Should I wear barefoot running shoes?


Barefoot shoe technology continues to be popular with some runners and our Centre is often asked about such shoes.  There is no doubt that these kinds of shoe are not suitable for everyone but some runners function well in this kind of footwear.  Here are 3 key criteria which will help to determine whether you are a potential candidate for barefoot shoes.


  1. Good ankle mobility with flexible calf muscles.

    Most barefoot running shoes have a zero heel to toe angle and this makes such shoes much less suited to patients who don’t have good ankle flexibility.  To test your suitability, stand on a board which has a 15-degree angle. (A4 sized board with one ended lifted by about 30mm to create slant) If you feel uncomfortable tension in your calf muscles or if you cannot stand straight, barefoot shoes are not for you until your flexibility improves!


  2. Run on softer varied terrain ground not concrete!

Barefoot shoes are designed for natural running on natural ground.  If you run on concrete or very constant repetitive terrain, you are more likely to get injured in barefoot shoes as this is hardly a natural normal surface!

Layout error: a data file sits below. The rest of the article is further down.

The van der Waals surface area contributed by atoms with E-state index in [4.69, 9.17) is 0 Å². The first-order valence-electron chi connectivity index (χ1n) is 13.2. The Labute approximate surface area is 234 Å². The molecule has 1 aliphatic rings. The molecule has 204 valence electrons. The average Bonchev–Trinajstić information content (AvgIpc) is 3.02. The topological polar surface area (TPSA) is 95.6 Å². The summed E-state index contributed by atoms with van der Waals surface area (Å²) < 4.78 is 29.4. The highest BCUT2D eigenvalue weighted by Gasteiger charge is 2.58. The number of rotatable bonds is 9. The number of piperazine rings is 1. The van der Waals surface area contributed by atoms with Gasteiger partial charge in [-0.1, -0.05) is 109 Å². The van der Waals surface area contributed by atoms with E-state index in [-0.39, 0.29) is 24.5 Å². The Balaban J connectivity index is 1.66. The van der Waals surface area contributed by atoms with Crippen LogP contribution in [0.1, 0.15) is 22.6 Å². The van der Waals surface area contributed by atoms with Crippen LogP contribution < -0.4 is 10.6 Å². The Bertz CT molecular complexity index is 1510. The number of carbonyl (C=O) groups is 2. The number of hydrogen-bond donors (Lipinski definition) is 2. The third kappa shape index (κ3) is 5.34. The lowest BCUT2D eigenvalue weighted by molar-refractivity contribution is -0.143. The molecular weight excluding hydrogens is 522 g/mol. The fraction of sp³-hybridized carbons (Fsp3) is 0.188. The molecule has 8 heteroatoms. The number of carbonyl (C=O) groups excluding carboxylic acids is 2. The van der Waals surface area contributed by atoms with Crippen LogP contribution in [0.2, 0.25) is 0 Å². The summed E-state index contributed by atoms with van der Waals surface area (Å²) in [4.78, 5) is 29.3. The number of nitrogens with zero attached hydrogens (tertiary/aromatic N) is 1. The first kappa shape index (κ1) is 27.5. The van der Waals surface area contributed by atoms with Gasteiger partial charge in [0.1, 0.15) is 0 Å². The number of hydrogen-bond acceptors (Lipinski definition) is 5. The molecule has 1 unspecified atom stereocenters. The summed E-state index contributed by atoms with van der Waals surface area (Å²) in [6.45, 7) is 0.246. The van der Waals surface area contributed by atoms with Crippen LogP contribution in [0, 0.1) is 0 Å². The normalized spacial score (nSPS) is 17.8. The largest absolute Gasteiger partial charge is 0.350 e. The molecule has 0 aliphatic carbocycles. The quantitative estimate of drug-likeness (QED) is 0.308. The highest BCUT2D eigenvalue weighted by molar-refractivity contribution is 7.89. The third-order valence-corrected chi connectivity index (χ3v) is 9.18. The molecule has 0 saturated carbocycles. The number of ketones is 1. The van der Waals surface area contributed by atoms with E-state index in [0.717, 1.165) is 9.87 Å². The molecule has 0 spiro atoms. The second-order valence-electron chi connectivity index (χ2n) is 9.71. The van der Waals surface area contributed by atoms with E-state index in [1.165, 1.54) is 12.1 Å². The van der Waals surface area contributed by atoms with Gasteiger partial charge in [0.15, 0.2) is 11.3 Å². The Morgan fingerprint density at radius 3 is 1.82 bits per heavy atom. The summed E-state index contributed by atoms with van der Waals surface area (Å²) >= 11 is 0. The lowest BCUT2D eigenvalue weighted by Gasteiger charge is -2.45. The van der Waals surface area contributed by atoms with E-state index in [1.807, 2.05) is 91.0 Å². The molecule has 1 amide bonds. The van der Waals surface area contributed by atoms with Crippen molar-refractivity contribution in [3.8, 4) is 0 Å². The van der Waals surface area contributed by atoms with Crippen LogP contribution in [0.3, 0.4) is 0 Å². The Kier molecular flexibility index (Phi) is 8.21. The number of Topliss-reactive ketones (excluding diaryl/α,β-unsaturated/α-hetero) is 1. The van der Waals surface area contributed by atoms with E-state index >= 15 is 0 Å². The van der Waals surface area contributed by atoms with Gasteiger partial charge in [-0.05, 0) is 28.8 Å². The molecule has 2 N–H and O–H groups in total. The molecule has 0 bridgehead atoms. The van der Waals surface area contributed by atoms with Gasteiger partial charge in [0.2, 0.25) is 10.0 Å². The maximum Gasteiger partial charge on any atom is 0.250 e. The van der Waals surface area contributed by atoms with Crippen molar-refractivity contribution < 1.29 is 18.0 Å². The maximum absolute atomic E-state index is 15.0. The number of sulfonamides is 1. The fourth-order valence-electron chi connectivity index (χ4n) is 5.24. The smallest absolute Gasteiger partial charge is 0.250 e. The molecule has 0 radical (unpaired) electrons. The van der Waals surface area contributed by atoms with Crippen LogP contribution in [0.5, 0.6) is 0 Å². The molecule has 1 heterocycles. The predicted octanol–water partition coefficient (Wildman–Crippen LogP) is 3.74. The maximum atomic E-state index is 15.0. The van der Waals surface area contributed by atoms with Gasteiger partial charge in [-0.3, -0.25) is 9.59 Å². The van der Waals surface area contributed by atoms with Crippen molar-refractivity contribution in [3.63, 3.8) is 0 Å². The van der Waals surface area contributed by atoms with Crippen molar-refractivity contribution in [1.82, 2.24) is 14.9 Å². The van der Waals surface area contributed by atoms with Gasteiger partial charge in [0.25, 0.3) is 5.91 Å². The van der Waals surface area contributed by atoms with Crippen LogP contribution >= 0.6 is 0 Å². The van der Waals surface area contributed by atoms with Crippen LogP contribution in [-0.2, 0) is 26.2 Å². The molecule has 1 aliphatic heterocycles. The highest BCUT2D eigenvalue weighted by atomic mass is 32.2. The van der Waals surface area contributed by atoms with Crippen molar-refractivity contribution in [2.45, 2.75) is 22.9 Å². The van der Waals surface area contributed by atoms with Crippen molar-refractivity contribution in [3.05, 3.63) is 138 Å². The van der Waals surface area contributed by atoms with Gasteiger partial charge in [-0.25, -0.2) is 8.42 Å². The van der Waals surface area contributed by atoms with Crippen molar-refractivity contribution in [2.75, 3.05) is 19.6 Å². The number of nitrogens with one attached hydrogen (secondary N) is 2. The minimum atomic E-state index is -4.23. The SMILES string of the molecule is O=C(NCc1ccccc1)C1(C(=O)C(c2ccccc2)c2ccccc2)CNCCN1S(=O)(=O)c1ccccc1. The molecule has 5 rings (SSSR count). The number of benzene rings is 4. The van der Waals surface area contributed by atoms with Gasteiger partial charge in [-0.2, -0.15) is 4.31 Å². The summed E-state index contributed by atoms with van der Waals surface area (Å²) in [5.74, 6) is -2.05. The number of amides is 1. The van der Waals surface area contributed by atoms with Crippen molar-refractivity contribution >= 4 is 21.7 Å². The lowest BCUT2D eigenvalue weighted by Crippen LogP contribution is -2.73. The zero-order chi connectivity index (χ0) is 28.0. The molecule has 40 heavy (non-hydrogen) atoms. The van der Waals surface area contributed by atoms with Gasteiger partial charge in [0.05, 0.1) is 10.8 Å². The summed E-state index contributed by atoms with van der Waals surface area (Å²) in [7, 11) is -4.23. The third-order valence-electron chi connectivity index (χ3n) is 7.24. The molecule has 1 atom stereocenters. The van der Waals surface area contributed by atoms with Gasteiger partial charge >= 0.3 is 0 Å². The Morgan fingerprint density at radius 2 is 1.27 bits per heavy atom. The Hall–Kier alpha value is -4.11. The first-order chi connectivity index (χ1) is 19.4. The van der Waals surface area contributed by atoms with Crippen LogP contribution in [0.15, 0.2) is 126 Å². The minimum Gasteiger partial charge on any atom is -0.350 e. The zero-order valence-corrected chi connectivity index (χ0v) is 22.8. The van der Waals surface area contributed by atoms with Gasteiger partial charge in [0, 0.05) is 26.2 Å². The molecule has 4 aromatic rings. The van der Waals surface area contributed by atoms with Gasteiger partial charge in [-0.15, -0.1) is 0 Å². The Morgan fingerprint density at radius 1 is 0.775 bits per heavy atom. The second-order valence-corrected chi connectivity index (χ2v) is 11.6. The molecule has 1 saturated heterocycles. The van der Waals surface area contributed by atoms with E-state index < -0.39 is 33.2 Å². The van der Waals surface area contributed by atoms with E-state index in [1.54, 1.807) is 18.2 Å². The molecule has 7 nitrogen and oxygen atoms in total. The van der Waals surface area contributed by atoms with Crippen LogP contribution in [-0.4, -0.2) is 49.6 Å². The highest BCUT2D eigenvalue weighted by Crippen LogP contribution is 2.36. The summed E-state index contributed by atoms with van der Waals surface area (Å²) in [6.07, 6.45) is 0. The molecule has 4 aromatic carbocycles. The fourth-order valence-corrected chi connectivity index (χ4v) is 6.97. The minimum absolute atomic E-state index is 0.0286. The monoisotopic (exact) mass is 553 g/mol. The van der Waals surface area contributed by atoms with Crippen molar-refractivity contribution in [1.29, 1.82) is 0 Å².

1. You should have a neutral to slightly pronated foot type with an absence of deformity such as bunions and claw toes.


    Patients who have a stiffer, higher arched foot type (supinated) or flat pronated foot type are often more prone to injury and this is often reflected by toe deformities such as bunions. These kind of foot types generally require a more protective type of shoe.


So what type of barefoot shoe should I consider?

The problem with a number of barefoot shoes is that they are made up of a sole material that can easily compress and distort unlike the foots natural tissues.  The ideal barefoot shoe should consist of a resilient outer sole material that doesn’t change shape with a good fastening system.  An example of a good type of barefoot shoe is the Vibram barefoot and the Vivobarefoot. If you want to try a shoe with a zero angle but a bit more protection, try the Altra shoe and this is particularly good for wide feet!





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